COVID-19 can have long-term side effects

Fatigue, problems with performing simple activities, neurological and psychological complications – these are some of the consequences of severe COVID-19. According to scientists, it is necessary to develop recovery programs after coronavirus infection.

Researchers from the University of Michigan analyzed data on more than 1,250 COVID-19 patients during spring and summer at one of 38 hospitals in Michigan. Data was collected as part of the MI-COVID19 initiative, which collects information from all hospitals in the state. The results of the study indicate that the infection with the coronavirus has serious consequences.

Side effects after infection with COVID-19

Within two months of leaving the hospital, almost 7 percent died. COVID-19 patients. In the group that went to the intensive care unit, this percentage was even higher, amounting to 10%. As much as 15 percent went back to the hospital again.

Sixty days after leaving the hospital, the researchers also conducted telephone interviews with a group of 488 patients. It turned out that over 39 percent. interviewees have not returned to normal activities yet. As much as 12 percent of patients indicated that they cannot take care of themselves at the basic level or at the level they were before the disease. Almost 23 percent he was short of breath even after going one floor. One-third had persistent COVID-19-like symptoms, including changes in smell and taste.

In the group that had a job before contracting COVID-19, 40 percent. she could not come back, most of them due to health problems and some because of losing her job.

In turn, 26 percent. people who returned to work admitted that it was necessary to reduce the number of hours spent in work or to reduce the scope of duties due to health problems.

Nearly half of those polled said COVID-19 influenced their emotions, with a minority seeking help from mental health professionals.

The data collected as part of the study also shows that over 14 percent. people in the study group did not have chronic diseases before hospitalization due to COVID-19, and many suffered only from arterial hypertension. Known risk factors for the severe course of SARS-CoV-2 infection, such as diabetes, cardiovascular diseases, and kidney diseases, were present in a quarter of the respondents. The average age of the respondents was 62 years.

According to the researchers, there is a need to develop programs that will help support patients recovering from hospital treatment due to COVID-19.

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COVID-19 and chronic fatigue syndrome

COVID-19 can keep us immobilized in bed for a week or two, even if it is mild. Even after recovery, many people may still feel tired. These symptoms are called chronic fatigue syndrome and have been reported by people suffering from many viral diseases including the flu, SARS, and now COVID-19.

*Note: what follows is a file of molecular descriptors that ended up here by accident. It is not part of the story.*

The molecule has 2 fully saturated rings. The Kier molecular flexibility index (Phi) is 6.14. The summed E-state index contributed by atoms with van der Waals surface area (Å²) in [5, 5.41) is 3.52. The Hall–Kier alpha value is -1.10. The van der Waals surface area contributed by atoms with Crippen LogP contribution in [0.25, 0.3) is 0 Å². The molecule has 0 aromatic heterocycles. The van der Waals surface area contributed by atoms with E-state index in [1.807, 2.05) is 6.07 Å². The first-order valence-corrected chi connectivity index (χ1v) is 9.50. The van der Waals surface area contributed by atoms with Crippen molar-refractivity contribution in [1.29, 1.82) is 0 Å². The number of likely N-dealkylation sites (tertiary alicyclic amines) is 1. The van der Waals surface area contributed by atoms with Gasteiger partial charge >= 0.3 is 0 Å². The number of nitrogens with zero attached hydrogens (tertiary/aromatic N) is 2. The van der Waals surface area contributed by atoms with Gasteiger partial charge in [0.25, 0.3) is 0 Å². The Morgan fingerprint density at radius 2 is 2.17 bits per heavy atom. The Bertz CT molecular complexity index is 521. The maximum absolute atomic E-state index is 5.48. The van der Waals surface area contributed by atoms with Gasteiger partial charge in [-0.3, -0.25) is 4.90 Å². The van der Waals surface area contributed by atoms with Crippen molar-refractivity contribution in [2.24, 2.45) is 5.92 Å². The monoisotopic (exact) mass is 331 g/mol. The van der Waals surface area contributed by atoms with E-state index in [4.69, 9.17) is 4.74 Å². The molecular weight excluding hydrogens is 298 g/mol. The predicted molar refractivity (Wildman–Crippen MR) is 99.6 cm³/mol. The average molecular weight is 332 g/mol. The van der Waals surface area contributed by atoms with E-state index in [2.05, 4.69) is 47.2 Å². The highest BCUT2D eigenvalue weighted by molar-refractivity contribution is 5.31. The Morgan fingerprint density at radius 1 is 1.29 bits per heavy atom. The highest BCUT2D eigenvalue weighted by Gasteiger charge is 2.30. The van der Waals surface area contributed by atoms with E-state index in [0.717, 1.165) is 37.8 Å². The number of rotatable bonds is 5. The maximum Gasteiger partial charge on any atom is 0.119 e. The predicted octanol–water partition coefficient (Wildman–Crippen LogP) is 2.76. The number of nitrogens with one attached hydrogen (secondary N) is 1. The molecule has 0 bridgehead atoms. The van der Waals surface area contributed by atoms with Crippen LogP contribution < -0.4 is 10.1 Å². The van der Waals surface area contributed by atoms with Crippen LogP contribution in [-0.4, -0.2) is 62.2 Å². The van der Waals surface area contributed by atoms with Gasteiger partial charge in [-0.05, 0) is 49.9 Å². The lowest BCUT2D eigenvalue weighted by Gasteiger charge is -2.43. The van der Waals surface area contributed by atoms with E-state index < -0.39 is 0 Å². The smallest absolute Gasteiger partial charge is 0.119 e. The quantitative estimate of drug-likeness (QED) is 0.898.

The World Health Organization has classified chronic fatigue syndrome under the group of “diseases of the nervous system.” It is defined as a complex medical condition characterized by prolonged fatigue and other symptoms that limit a person’s ability to carry out normal, daily activities.

Despite the word “fatigue”, symptoms can be broader and more debilitating than simple fatigue. They can include headache, dizziness, sleep disturbances, depression, and more severe neurological symptoms. Many COVID-19 patients report prolonged loss of smell. and taste.

The typical recovery time from COVID-19 is two weeks for patients with mild COVID-19 and up to eight weeks for those with severe infections, but there are people who have symptoms that last longer.

According to the WHO, in these people the symptoms may include not only extreme fatigue, but also persistent cough or exercise intolerance and it may take a long time for the body to recover.

People with severe COVID-19 pneumonia may take up to 6 months or more to recover from respiratory problems, and this is partly related to reduced mobility.

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“Brain fog” after COVID-19

People who have had a severe course of COVID-19 are at risk of “brain fog”. This applies not only to the way older but also to young adults. “Brain fog” is a non-medical term used to describe symptoms such as confusion, forgetfulness, inability to concentrate, and problems with communication.

In addition to muscle loss, severe disease can result in cognitive decline. In addition to being able to increase the number of microclots in the brain, microstructural changes have been identified in the hippocampus and many other areas of the brain.

young woman in a mask

Sleep disorders after COVID-19

The emergence of sleep disorders in response to stressful events has been documented earlier. For many people, the pandemic has caused significant stress, anxiety and health concerns, social isolation, fear of losing employment, financial concerns, and the challenge of balancing work and family responsibilities. Such a stressful event can also disturb sleep and circadian rhythms.

The National Institute of Health report highlights an early stage study that revealed very high rates of clinically significant stress, anxiety and depression related insomnia. Experts inform about a lot of data on the so-called coronasomnia (i.e. insomnia related to COVID-19).

Some COVID-19 survivors fear falling asleep because they feel they will stop breathing while they sleep.

A survey of 3,800 convalescents in 56 countries found that 85 percent. of them reported cognitive impairment, 81% numbness and other neurological sensations, nearly half had difficulty speaking and nearly three-quarters had some difficulty at work.

Coronavirus – we closed ourselves in the information “bubble”

KJ


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